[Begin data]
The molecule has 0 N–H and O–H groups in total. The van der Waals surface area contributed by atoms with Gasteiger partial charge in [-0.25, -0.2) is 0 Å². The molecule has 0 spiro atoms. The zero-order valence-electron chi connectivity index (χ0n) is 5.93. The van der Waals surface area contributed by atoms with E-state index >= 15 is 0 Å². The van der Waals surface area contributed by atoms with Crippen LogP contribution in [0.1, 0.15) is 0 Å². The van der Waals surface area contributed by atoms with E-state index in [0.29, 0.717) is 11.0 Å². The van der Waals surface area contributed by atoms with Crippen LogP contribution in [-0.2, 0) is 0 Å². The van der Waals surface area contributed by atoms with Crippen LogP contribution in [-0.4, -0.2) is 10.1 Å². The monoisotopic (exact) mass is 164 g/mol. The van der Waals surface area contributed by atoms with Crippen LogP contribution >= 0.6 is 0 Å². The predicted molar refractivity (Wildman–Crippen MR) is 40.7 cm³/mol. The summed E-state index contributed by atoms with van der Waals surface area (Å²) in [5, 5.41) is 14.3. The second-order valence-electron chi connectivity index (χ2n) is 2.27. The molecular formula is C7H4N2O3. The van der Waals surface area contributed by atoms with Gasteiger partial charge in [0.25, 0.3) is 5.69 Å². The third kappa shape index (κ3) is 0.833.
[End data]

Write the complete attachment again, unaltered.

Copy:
The molecule has 0 N–H and O–H groups in total. The van der Waals surface area contributed by atoms with Gasteiger partial charge in [-0.25, -0.2) is 0 Å². The molecule has 0 spiro atoms. The zero-order valence-electron chi connectivity index (χ0n) is 5.93. The van der Waals surface area contributed by atoms with E-state index >= 15 is 0 Å². The van der Waals surface area contributed by atoms with Crippen LogP contribution in [0.1, 0.15) is 0 Å². The van der Waals surface area contributed by atoms with E-state index in [0.29, 0.717) is 11.0 Å². The van der Waals surface area contributed by atoms with Crippen LogP contribution in [-0.2, 0) is 0 Å². The van der Waals surface area contributed by atoms with Crippen LogP contribution in [-0.4, -0.2) is 10.1 Å². The monoisotopic (exact) mass is 164 g/mol. The van der Waals surface area contributed by atoms with Crippen LogP contribution >= 0.6 is 0 Å². The predicted molar refractivity (Wildman–Crippen MR) is 40.7 cm³/mol. The summed E-state index contributed by atoms with van der Waals surface area (Å²) in [5, 5.41) is 14.3. The second-order valence-electron chi connectivity index (χ2n) is 2.27. The molecular formula is C7H4N2O3. The van der Waals surface area contributed by atoms with Gasteiger partial charge in [0.25, 0.3) is 5.69 Å². The third kappa shape index (κ3) is 0.833.